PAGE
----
阿曼傳統活動

阿曼政府在積極規劃國內現代化建設的同時,也同時在努力地保存著傳統活動。而直至今日在阿曼仍能欣賞到鬥牛、駱駝比賽、傳統歌舞等傳統活動,也因此獲得觀光客的青睞。 

鬥牛
在阿曼北部城鎮,沙塵飛揚的土地上,牛隻是首要被用來戰鬥的工具。

鬥牛,是阿曼農村每週五下午固定舉行的活動。在阿爾巴塔哈(Al Bataha-- 一個迷人的漁村,距離首都Muscat只需一小時的車程 -- 空氣中充滿了熱情興奮之氣。這個傳統的村莊裡,聚集了各種可替代牛鈴的臨時用品。職業鬥牛的鼻氣聲、怒吼聲,傳達了戰鬥的渴望。塵土紛亂地揚起,瀰漫著牛隻的氣味,對於阿爾巴塔哈居民來說,表演正式開始!

 

第一回合是很短的。兩隻八百磅重的鬥牛正面迎擊,如雷的踏腳聲及野獸般的怒吼聲把觀眾們環繞包圍。如同戰士般在塵土上進行小型的戰爭-衝刺、推擠、猛擊。公牛的一個靈巧的側邊衝刺使其對手失去了平衡倒在塵土中,此時勝利的公牛會移動至對手邊,在其對手面頰上再行一擊。而觀眾們則是給予勝利的公牛熱烈的支持歡呼。以上的這些過程不過三分鐘的時間。裁判宣佈此回合終止後,戰勝及戰敗的公牛被帶開會場,裁判即會簡短的宣布勝利公牛及其飼主的大名。

 

接下來有許多回合,有更多的公牛彼此相鬥。能在一連串場次的鬥牛賽拔得頭籌者,即可獲得最後的總冠軍。但總冠軍沒有任何戰利品或勝利彩帶,只有一個簡單儀式的宣布勝利者的大名。但對於此地居民而言,如此就能獲得足夠的名譽及名聲,而對公牛及其主人而言,這是一種 榮耀的象徵。在此區域的傳統,贏得鬥牛賽,即為高社會地位的象徵。

 

鬥牛的起源是眾說紛紜的,但這項活動已經流傳幾世紀了。隨著農業科技的發展,公牛的傳統功能已被現代機械器具所取代,特別是抽水系統的引進取代了公牛傳統上的農業灌溉工作,而犁及拖拉機的到來,更使得牛隻頓時失去了傳統的農業功能。漸漸地,牛隻的養殖只是為了食用。

 

但在近年,鬥牛運動似又漸漸流行,在阿爾巴塔哈部分濱海地區重整旗鼓。這要感謝社會團體提倡的『文化復興』,使大眾又漸漸地察覺阿曼豐富的文化傳統。而鬥牛這項傳統運動又在各區漸漸風行起來。所以若您正好在有舉行鬥牛賽的城鎮,請別忘了詢問鬥牛的時間及地點,一起來參與這充滿傳統阿拉伯風情的活動!

 
阿曼國慶

在阿曼國慶(1118日)前後,街道上會掛滿國王卡布斯的照片、國旗及各式各樣的道路裝飾,把城市點綴得熱鬧非凡。在國慶當天,國內各級學校學生會有傳統民俗舞蹈表演、城市舉行聯歡晚會、煙火表演等。國王蘇丹卡布斯是日也會對全國民眾發表未來一年施政目標與展望的演說。街道上盡是穿著傳統服飾的遊行慶祝人潮,男士穿著白長袍,腰繫彎刀,頭帶圓帽,手持長槍 ; 女士們則著鮮豔傳統服飾,一起上街遊行慶祝。而鄰近首都的Seeb(錫柏)每年國慶的時候也會舉行駱駝比賽。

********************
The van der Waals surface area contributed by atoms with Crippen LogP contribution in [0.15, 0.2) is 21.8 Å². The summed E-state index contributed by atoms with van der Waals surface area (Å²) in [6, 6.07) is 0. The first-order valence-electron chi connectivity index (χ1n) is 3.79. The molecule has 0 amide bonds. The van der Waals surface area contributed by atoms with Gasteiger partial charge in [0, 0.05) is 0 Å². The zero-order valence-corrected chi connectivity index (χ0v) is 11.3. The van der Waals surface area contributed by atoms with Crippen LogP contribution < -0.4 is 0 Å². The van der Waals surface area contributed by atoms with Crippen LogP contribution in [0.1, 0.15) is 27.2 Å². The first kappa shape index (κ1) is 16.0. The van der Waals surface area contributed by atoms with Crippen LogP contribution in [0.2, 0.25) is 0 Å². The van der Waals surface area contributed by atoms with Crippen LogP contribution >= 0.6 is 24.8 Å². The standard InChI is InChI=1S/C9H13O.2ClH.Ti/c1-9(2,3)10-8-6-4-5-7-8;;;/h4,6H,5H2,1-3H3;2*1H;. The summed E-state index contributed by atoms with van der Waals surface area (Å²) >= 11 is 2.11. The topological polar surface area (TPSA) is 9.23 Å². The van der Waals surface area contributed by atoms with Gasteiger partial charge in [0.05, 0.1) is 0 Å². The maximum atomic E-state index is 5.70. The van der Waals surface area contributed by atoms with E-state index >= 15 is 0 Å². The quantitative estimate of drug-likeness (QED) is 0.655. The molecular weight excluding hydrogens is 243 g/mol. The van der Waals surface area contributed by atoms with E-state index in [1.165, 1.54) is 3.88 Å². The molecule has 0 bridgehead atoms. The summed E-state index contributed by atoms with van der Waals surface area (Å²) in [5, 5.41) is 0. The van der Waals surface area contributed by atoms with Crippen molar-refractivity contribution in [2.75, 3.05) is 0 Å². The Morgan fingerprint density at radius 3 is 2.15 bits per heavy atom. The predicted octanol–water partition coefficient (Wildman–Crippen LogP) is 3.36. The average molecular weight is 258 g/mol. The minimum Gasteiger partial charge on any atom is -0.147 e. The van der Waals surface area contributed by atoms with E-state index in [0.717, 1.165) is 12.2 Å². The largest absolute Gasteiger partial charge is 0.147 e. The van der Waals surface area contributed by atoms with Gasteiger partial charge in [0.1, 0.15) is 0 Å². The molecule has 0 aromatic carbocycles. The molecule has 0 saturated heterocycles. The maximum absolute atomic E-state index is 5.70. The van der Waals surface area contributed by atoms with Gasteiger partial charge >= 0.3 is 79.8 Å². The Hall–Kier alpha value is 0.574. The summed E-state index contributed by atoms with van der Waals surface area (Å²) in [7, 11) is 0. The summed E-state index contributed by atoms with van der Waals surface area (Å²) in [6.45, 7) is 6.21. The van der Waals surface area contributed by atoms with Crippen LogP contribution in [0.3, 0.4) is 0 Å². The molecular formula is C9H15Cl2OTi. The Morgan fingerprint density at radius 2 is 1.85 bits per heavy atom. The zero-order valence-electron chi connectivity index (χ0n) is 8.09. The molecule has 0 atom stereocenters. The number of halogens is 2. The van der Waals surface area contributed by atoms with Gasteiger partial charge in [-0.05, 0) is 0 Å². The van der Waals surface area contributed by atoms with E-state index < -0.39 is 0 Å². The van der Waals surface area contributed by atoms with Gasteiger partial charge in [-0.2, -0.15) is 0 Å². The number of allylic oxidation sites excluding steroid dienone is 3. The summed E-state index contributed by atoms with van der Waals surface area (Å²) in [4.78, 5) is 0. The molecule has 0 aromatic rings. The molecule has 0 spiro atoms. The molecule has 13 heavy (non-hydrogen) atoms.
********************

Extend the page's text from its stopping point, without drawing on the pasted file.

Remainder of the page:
傳統舞蹈及歌曲

在阿曼境內每區都擁有屬於當地特色的歌曲及舞蹈。

Sharqiya區,依其區內不同的環境,有三種主要的歌曲海洋之歌、沙漠之歌、都市之歌。海洋之歌反映了當船隻準備航行、航行旅途中、及歸回家鄉的情景,海洋之歌就有八種 ; 沙漠之歌通常讚揚駱駝的強健。在節日慶典時,每區代表就會表演當區最具代表的歌曲和舞蹈。在2001年三月阿曼更因此舉辦了『阿曼歌曲節』,進行各區的歌舞比賽,競爭激烈,冠軍可得到錄製個人專輯的機會。

 

舞蹈的部分,Rzaha是阿曼境內有名的舞蹈,許多地區都會表演Rzaha。表演此項舞蹈的男舞者必須身帶重的刀飾,並要有輕盈跳躍的身手,也必須要將身上的刀飾拋接自如,且動作表現必需強而有力。許多年前,Razha舞是用來表達部落居民需求的一種方式,也是宣布戰爭、勝利或召集部隊進行戰鬥的一種方式。但在現今,Razha舞則是在歡迎國王的到來或慶祝特別節日時表演的舞蹈之一。

 賽駱駝

駱駝,所謂的『沙漠之舟』,在阿曼社會上扮演非常不可獲缺的角色。在古代,駱駝被視為主要運輸的工具外,也定期為飼主提供新鮮的駱駝奶。而尤其是阿曼地區所飼養的駱駝,更以其優良的品種及飼養方式聞名。故在阿曼,愛護駱駝即代表對傳統尊敬。

 

阿曼每年都會舉辦年度的駱駝大賽。第一屆的駱駝比賽是在國王卡布斯的指示下舉辦的,最初的用意是為了感謝駱駝養戶的對此阿曼傳統動物的照顧,並鼓勵他們繼續養育此具有高度意義的動物,為牠們提供盡可能的協助。

 

此年度的駱駝大賽包含11個城鎮的參賽代表。賽程持續兩天 -- 第一天將有12回合的比賽。第二天當正式的比賽登場,賽事則移到主辦的城鎮舉行。但阿曼的年度賽駱駝活動,對於參賽者是有如下要求的:

1.      參賽駱駝必須來自阿曼。

2.      參賽駱駝必須為純阿曼種。

3.      參賽駱駝的飼主必須為阿曼國籍。

4.      每城鎮的代表駱駝必須來自於該城鎮,不可代表其他城鎮出賽。

 

贏得比賽的獎賞從獎金到轎車不等。在第一天的比賽前十名的參賽者可獲得獎金 ; 而在第二天的比賽,連續獲得五回合勝利者,可獲得轎車。

 

另外,駱駝賽的活動也或多或少增進了阿曼的觀光。觀光客在來到阿曼之前,或許只經由媒體看過賽駱駝之精彩賽事,但來到阿曼,所有的觀光客都非常享受參與此種盛大且特別的比賽儀式。同時,來觀賽的民眾同時也可藉此認識更多不同的城鎮,更深入瞭解阿曼境內多元的地形風貌及兼容並蓄的文化。


                                              BULL-FIGHTING IN
OMAN

                                                        BRAWN v.s. BRAWN 
If it’s your notion that bulls and cows belong only to the soporific domain of dairies and farms, think again!!In the dusty hinterland of Oman’s northern towns, bulls are primed into mean fighting machines redolent of their ferocious bovine cousins in Spain. There’s one major difference though: instead of charging at nimble-footed toreros flashing red rags, they pick on contenders their own size.